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Hendrick calls out NASCAR inspection process after Knaus incident

By admin | February 23, 2012

By Richard Allen

Jokes have often been made that teams, drivers or crew chiefs who cause NASCAR grief in any way will have trouble getting through inspection the next week. Well, the most high profile owner in the sport doesn’t seem to think that’s a joke right now.

Rick Hendrick called into question the inspection process used by the sport’s sanctioning body following the recent failure of one of his cars. Either the NASCAR Research and Development Center isn’t doing a thorough enough job or the inspectors at the track do indeed use the process as a high powered way of getting their point across was the apparent implication of the team owner.

Last Friday, Hendrick Motorsports car #48 of driver Jimmie Johnson and crew chief Chad Knaus failed to pass through inspection prior to pole qualifying for the Daytona 500. According to NASCAR officials, the car’s C-posts were outside the allowed tolerances.

However, HMS says it wasn’t that the car did not fit the templates but that the offending pieces simply did not look right to the officials. If that is indeed what happened, it most definitely calls the inspection process into question.

“That car, we’ve run it four times,” Hendrick declared. “It was built for this place and they never touched the roof, and it’s been to the Tech Center after they won Talladega (April of 2011). All that’s been done is paint it, so I don’t get it.”

Recall that last season just before another race in Talladega(October of 2011), Knaus was caught on camera telling Johnson to intentionally bang up the rear end of the car in his post-race burnout should he win the race. Johnson’s reaction was one of apparent surprise when given those instructions. The car did not win so no intentional banging was necessary.

Hendrick was asked if he thought Knaus was being given a not so subtle reminder that his somewhat unusual pre-race instructions in Talladega were not appreciated by NASCAR. “Maybe you can put it together,” the famed car owner and businessman implied.

“I don’t understand,” Hendrick went on. “They know the serial numbers of the cars. Our guys swear they have not touched the roof on the car.”

It seems improbable that such a major team as that of HMS did not touch the car they intend to use in NASCAR’s biggest race since last October, but that’s what is being said. So, if the car did indeed pass through the NASCAR R&D Center then how can it not pass a pre-race inspection where the tools used are not nearly as complex?

There is a significant inconsistency here somewhere. Either the R&D center is not doing its job or the inspectors at the track overstepped their bounds in trying to send Knaus a message for his earlier indiscretion. Or, the car was indeed ‘adjusted’ since its last track appearance.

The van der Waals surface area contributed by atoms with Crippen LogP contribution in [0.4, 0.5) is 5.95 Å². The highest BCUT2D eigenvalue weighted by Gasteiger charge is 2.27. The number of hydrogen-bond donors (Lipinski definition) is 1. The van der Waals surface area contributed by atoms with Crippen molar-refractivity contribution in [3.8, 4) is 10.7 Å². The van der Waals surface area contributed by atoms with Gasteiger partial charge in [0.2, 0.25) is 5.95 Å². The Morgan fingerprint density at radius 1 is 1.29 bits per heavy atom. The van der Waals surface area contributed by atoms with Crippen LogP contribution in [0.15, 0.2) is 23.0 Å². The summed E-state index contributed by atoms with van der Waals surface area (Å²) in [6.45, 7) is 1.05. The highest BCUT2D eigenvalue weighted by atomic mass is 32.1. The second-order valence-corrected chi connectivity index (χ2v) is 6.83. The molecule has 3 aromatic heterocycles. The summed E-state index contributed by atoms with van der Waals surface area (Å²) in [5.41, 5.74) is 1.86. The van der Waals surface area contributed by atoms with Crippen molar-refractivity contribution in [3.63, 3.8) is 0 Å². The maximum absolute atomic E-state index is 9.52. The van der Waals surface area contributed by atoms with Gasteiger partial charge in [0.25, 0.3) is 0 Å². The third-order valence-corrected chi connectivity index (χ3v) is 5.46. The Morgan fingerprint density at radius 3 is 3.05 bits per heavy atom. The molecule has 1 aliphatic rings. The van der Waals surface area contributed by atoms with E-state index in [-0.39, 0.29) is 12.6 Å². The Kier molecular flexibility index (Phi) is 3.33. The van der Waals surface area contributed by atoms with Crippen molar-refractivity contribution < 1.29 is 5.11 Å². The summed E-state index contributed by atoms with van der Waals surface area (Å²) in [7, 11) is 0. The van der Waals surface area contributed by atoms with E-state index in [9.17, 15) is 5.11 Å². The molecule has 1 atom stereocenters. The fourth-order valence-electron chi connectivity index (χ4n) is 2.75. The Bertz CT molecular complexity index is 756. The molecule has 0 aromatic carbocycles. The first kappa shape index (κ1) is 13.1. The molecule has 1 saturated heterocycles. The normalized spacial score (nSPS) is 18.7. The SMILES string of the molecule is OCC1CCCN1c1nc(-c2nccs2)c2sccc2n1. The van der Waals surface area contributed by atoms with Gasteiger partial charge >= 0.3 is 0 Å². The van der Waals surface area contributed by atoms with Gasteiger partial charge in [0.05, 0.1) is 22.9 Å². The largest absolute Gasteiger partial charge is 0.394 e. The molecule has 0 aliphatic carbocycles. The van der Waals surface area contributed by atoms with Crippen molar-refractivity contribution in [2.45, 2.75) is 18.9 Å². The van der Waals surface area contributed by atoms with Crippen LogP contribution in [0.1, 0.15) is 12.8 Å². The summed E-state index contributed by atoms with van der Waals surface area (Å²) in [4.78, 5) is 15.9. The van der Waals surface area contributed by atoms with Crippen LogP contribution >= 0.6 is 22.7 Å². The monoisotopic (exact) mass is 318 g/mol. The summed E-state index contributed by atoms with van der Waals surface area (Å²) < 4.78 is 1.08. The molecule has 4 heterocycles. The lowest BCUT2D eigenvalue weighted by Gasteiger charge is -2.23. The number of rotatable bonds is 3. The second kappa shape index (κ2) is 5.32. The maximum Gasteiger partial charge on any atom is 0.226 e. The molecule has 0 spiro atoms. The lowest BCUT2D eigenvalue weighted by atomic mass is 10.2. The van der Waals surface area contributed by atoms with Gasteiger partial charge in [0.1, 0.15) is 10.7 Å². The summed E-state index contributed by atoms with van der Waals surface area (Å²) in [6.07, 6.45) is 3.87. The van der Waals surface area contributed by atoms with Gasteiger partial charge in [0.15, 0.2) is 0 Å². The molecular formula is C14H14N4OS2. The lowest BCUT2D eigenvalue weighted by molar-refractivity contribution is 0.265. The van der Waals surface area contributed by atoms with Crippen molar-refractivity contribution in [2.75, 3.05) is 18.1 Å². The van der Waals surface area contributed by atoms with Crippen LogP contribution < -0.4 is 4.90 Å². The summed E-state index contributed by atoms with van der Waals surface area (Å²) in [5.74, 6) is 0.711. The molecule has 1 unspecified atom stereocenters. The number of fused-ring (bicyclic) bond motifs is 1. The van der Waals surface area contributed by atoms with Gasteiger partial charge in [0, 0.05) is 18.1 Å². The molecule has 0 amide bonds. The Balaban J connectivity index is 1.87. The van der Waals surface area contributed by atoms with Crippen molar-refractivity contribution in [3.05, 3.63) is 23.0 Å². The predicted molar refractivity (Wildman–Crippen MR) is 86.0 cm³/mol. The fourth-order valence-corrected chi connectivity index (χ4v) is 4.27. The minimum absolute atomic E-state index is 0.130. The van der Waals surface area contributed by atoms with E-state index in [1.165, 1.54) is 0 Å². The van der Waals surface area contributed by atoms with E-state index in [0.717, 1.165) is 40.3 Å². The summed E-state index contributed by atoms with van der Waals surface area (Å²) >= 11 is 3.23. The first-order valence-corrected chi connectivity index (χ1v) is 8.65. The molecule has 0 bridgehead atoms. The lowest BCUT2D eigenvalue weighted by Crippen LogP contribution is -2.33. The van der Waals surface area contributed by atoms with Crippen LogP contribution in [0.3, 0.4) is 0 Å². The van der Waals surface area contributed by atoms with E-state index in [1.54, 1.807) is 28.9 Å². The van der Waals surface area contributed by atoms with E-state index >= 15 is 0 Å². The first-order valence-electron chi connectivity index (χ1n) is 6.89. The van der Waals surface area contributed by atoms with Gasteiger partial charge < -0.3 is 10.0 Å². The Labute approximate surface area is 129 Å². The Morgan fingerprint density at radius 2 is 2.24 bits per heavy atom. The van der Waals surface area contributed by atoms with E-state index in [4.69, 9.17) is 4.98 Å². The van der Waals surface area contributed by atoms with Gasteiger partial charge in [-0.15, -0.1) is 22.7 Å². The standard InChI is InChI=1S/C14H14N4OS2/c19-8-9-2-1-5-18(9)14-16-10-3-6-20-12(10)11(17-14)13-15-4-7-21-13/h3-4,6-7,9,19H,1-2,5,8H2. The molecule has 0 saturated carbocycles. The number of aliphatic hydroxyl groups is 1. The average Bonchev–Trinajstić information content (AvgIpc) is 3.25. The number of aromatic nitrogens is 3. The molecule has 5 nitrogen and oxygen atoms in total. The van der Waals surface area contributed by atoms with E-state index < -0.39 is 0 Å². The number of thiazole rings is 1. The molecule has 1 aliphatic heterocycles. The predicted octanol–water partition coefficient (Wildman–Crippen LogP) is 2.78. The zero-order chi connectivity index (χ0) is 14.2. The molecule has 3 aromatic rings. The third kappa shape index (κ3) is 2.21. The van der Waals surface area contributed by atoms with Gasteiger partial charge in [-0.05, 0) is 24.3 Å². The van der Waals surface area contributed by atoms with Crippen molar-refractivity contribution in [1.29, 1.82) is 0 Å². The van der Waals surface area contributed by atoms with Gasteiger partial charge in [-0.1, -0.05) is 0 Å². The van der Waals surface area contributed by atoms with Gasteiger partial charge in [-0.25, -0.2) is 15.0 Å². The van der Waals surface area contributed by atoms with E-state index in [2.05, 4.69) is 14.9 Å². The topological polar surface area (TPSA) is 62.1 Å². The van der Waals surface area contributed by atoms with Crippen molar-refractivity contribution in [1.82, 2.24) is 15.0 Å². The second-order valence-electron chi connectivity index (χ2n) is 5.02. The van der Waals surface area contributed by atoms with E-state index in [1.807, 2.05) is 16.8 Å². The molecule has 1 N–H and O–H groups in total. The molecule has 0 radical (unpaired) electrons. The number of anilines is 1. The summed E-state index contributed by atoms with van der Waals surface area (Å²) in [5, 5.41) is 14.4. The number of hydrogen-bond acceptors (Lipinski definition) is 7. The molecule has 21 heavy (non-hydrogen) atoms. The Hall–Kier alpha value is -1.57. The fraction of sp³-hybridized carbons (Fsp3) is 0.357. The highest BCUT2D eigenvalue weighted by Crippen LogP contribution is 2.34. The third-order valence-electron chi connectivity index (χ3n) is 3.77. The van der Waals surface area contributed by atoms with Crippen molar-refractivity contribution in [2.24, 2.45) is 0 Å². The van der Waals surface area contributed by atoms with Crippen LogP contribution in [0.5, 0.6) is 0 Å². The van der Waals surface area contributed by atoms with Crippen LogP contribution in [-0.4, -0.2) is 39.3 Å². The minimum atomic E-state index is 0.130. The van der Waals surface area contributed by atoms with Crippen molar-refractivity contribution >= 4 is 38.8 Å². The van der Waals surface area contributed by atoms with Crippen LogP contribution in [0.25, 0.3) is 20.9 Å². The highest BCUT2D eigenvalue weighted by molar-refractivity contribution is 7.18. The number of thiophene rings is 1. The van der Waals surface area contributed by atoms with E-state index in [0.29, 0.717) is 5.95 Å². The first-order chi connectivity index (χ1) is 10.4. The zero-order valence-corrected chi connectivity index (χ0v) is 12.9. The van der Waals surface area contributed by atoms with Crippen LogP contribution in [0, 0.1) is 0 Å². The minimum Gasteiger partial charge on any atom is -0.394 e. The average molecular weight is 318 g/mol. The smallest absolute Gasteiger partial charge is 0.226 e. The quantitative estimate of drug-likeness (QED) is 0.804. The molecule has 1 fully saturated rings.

Hendrick definitely has his own thoughts on the matter. “I don’t like it when someone says ‘I just don’t like the looks of it’ and never put the plate down on it,” he declared.

NASCAR officials said the issue was at first discovered by visual examination of the car and then confirmed by the inspection process. Hendrick says NASCAR never used the claw to see if the car met specifications.

I will be giving away $50 to one of my twitter followers who correctly picks the winner of the Daytona 500. You must follow @RacingWithRich on twitter to participate in the contest.

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8 Responses to “Hendrick calls out NASCAR inspection process after Knaus incident”

  1. Gregory D. Howe Says:
    February 23rd, 2012 at 10:24 am

    Two parties disagree, one of which has a Presidential pardon, I would side with the party who needs no such pardon.

  2. Russ Says:
    February 23rd, 2012 at 1:44 pm

    The whole idea of a car being inspected away from the track and returned to the teams, to do whatever before it goes the track is suspect.

  3. Offkilter Says:
    February 23rd, 2012 at 5:58 pm

    IF the car has not been cut up since returning from nascar r&d last year, then this deal with inspectors failing the car because ” it don’t look right” is horse$#!%

  4. John McManus Says:
    February 24th, 2012 at 11:39 am

    How much could the panels distort when being cut off the car? How can they be measured now?

  5. Bill B Says:
    February 24th, 2012 at 12:26 pm

    Maybe NASCAR just wants an excuse to put Chad on probation for the year right from the start. That should lower the probability of him getting too “creative” later in the season.

  6. norm Says:
    February 24th, 2012 at 12:53 pm

    So, the car was run illegal 4 times without getting caught? And even won a race? Plead ignorance, take you lumps and move on.

  7. 53 yr. fan Says:
    February 24th, 2012 at 5:58 pm

    I think NA$CAR was embarrassed by Chad’s remark
    about the car and the R & D spotted the curved C Post
    metal that did fit the template. They wanted to see if
    Chad would change it since they made no mention after
    the inspection. Last weeks visual is supposed to be the defining point as they indicated they didn’t like the looks. I
    think NA$CAR has egg on it’s face since the car fits
    templates according to Hendrick.

  8. Beentherebefore Says:
    February 25th, 2012 at 6:43 am

    The intensity of Nascar’s inspections varies but it looks like the #48 was not really fully legal in at least 4 races last year. If I were Hendrick, I’d quietly take my penalty, in fact, since his teams are racing with support from the mothership (GM) supplied compliments of the US taxpayers, I’d be especially quiet if I were him.